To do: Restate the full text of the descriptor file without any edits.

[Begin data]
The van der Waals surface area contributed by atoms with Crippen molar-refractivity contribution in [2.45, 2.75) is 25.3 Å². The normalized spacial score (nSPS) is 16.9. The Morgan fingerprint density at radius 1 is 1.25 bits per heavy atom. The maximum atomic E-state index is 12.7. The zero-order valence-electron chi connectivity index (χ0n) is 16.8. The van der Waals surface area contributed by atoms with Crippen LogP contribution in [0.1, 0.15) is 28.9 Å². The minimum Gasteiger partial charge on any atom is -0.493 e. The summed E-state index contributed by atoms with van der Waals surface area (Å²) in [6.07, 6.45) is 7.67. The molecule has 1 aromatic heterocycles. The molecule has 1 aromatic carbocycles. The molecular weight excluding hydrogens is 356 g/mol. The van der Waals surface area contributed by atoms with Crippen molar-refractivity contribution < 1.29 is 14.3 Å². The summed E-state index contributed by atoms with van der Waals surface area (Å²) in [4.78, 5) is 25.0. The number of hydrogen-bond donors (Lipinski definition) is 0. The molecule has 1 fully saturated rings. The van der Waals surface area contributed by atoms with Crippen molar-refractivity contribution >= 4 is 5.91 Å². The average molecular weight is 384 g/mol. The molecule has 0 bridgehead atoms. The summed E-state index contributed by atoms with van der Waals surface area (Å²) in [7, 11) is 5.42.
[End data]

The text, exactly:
The van der Waals surface area contributed by atoms with Crippen molar-refractivity contribution in [2.45, 2.75) is 25.3 Å². The normalized spacial score (nSPS) is 16.9. The Morgan fingerprint density at radius 1 is 1.25 bits per heavy atom. The maximum atomic E-state index is 12.7. The zero-order valence-electron chi connectivity index (χ0n) is 16.8. The van der Waals surface area contributed by atoms with Crippen LogP contribution in [0.1, 0.15) is 28.9 Å². The minimum Gasteiger partial charge on any atom is -0.493 e. The summed E-state index contributed by atoms with van der Waals surface area (Å²) in [6.07, 6.45) is 7.67. The molecule has 1 aromatic heterocycles. The molecule has 1 aromatic carbocycles. The molecular weight excluding hydrogens is 356 g/mol. The van der Waals surface area contributed by atoms with Crippen molar-refractivity contribution < 1.29 is 14.3 Å². The summed E-state index contributed by atoms with van der Waals surface area (Å²) in [4.78, 5) is 25.0. The number of hydrogen-bond donors (Lipinski definition) is 0. The molecule has 1 fully saturated rings. The van der Waals surface area contributed by atoms with Crippen molar-refractivity contribution >= 4 is 5.91 Å². The average molecular weight is 384 g/mol. The molecule has 0 bridgehead atoms. The summed E-state index contributed by atoms with van der Waals surface area (Å²) in [7, 11) is 5.42.